The Government have called sports authorities and broadcasters to a meeting in London on Monday to thrash out the best way to deal with coronavirus. There has been ongoing conversations between Government and the chief organisers of mass sporting events in recent days, but this is the first time such a wide collection of those involved in the running of sport have been called together to assess the best way forward.
All the major sports will be asked how well equipped they are to hold fixtures behind closed doors, as is the case in Italy, where matches in all sports will be played without fans for a month in response to the worst outbreak of the disease in Europe so far.
The Department for Digital, Culture, Media and Sport (DCMS) are hosting the event as part of the government’s strategy to deal with the threat after other measures have already been implemented.
The EFL have confirmed they will follow the lead of the Premier League by banning fair-play handshakes before matches. Clubs are also advising players to avoid signing autographs and accepting selfies.
KEY STORY: Man Utd owners the Glazers set asking price and demands for club sale after ‘two meetings’
England’s trip to Italy for the Six Nations rugby has already been postponed, but FA insiders say talk of cancelling the reverse fixture of Italy’s footballers coming to Wembley for a friendly on March 27 is premature.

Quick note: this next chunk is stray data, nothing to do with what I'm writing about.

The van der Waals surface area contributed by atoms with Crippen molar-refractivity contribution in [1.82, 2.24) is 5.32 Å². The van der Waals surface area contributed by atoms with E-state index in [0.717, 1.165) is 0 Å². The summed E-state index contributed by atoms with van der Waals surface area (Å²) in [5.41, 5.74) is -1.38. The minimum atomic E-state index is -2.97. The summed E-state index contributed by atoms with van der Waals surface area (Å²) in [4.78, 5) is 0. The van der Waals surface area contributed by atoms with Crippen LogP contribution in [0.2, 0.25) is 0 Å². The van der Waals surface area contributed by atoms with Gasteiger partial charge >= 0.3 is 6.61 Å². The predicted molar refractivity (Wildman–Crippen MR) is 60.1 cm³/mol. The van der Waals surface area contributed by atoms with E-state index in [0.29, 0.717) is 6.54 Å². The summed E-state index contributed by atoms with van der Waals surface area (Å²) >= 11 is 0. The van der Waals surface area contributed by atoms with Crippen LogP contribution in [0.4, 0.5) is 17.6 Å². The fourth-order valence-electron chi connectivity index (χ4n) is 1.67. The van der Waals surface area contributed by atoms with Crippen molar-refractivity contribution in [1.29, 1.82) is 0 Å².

Gareth Southgate’s team are also set to play Denmark at the same location four days later.
The latest figures show that one person has died and 163 people have been tested positive for coronavirus in the country so far.
The death toll from an outbreak of coronavirus in Italy has risen by 49 to 197, the Civil Protection Agency said on Friday, the largest daily increase in fatalities since the contagion was uncovered two weeks ago.
Italy is currently reporting more deaths from the virus than any other country in the world and the government this week ordered the closure of schools, universities, cinemas and theatres around the country to try to stem the infections.
The cumulative number of cases in the country, which has been the hardest hit in Europe by the epidemic, totalled 4,636 compared with 3,858 on Thursday.
The Vatican, an independent state that sits in the heart of Rome, also registered its first case on Friday.
The national health institute said the average age of those who had died so far was 81, with the vast majority suffering underlying health problems. Just 28 per cent were women.